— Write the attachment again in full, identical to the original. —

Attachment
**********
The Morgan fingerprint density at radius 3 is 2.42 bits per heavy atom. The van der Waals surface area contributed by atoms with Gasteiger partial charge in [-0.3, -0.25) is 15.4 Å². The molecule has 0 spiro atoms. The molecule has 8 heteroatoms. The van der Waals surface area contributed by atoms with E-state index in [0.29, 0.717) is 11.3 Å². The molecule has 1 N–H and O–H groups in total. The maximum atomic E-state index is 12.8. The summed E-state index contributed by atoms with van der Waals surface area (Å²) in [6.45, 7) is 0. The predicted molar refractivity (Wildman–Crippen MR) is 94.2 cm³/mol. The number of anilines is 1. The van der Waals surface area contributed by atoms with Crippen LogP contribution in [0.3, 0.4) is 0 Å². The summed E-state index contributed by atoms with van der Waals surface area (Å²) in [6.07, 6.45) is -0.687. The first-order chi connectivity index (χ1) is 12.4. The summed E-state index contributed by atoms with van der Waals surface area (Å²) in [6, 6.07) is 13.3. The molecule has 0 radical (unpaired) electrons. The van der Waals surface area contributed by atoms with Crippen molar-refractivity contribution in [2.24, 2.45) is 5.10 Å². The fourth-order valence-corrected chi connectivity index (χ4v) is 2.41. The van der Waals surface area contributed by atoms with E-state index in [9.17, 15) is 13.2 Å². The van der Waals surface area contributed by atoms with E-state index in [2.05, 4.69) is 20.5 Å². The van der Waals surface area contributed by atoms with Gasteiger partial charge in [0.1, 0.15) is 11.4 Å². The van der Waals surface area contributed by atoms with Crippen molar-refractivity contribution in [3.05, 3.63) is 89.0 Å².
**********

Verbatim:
The Morgan fingerprint density at radius 3 is 2.42 bits per heavy atom. The van der Waals surface area contributed by atoms with Gasteiger partial charge in [-0.3, -0.25) is 15.4 Å². The molecule has 0 spiro atoms. The molecule has 8 heteroatoms. The van der Waals surface area contributed by atoms with E-state index in [0.29, 0.717) is 11.3 Å². The molecule has 1 N–H and O–H groups in total. The maximum atomic E-state index is 12.8. The summed E-state index contributed by atoms with van der Waals surface area (Å²) in [6.45, 7) is 0. The predicted molar refractivity (Wildman–Crippen MR) is 94.2 cm³/mol. The number of anilines is 1. The van der Waals surface area contributed by atoms with Crippen LogP contribution in [0.3, 0.4) is 0 Å². The summed E-state index contributed by atoms with van der Waals surface area (Å²) in [6.07, 6.45) is -0.687. The first-order chi connectivity index (χ1) is 12.4. The summed E-state index contributed by atoms with van der Waals surface area (Å²) in [6, 6.07) is 13.3. The molecule has 0 radical (unpaired) electrons. The van der Waals surface area contributed by atoms with Crippen molar-refractivity contribution in [2.24, 2.45) is 5.10 Å². The fourth-order valence-corrected chi connectivity index (χ4v) is 2.41. The van der Waals surface area contributed by atoms with E-state index in [9.17, 15) is 13.2 Å². The van der Waals surface area contributed by atoms with E-state index in [2.05, 4.69) is 20.5 Å². The van der Waals surface area contributed by atoms with Gasteiger partial charge in [0.1, 0.15) is 11.4 Å². The van der Waals surface area contributed by atoms with Crippen molar-refractivity contribution in [3.05, 3.63) is 89.0 Å².